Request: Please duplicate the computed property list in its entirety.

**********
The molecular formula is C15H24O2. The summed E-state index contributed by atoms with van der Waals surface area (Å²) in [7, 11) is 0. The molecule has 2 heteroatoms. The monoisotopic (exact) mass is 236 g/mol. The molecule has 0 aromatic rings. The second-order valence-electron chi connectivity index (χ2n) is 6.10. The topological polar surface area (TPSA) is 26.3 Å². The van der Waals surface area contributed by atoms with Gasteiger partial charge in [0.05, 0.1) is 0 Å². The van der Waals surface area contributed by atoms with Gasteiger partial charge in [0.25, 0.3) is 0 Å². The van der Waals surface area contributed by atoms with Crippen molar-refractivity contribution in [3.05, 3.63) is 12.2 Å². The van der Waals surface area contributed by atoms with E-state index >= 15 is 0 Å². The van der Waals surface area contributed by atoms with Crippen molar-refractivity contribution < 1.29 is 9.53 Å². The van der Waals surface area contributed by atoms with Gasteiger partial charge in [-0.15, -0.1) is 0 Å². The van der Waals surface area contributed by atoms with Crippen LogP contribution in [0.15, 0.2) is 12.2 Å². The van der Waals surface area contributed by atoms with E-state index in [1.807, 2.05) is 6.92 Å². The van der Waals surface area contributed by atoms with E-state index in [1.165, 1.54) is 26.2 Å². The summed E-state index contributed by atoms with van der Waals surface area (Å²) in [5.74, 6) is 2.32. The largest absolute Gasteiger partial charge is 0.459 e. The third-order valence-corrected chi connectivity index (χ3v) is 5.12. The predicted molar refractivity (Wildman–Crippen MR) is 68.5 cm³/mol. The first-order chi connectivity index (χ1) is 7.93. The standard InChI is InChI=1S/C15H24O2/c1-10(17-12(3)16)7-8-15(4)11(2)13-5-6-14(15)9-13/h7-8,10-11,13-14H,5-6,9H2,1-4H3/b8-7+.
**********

The molecular formula is C15H24O2. The summed E-state index contributed by atoms with van der Waals surface area (Å²) in [7, 11) is 0. The molecule has 2 heteroatoms. The monoisotopic (exact) mass is 236 g/mol. The molecule has 0 aromatic rings. The second-order valence-electron chi connectivity index (χ2n) is 6.10. The topological polar surface area (TPSA) is 26.3 Å². The van der Waals surface area contributed by atoms with Gasteiger partial charge in [0.05, 0.1) is 0 Å². The van der Waals surface area contributed by atoms with Gasteiger partial charge in [0.25, 0.3) is 0 Å². The van der Waals surface area contributed by atoms with Crippen molar-refractivity contribution in [3.05, 3.63) is 12.2 Å². The van der Waals surface area contributed by atoms with E-state index >= 15 is 0 Å². The van der Waals surface area contributed by atoms with Crippen molar-refractivity contribution < 1.29 is 9.53 Å². The van der Waals surface area contributed by atoms with Gasteiger partial charge in [-0.15, -0.1) is 0 Å². The van der Waals surface area contributed by atoms with Crippen LogP contribution in [0.15, 0.2) is 12.2 Å². The van der Waals surface area contributed by atoms with E-state index in [1.807, 2.05) is 6.92 Å². The van der Waals surface area contributed by atoms with E-state index in [1.165, 1.54) is 26.2 Å². The summed E-state index contributed by atoms with van der Waals surface area (Å²) in [5.74, 6) is 2.32. The largest absolute Gasteiger partial charge is 0.459 e. The third-order valence-corrected chi connectivity index (χ3v) is 5.12. The predicted molar refractivity (Wildman–Crippen MR) is 68.5 cm³/mol. The first-order chi connectivity index (χ1) is 7.93. The standard InChI is InChI=1S/C15H24O2/c1-10(17-12(3)16)7-8-15(4)11(2)13-5-6-14(15)9-13/h7-8,10-11,13-14H,5-6,9H2,1-4H3/b8-7+.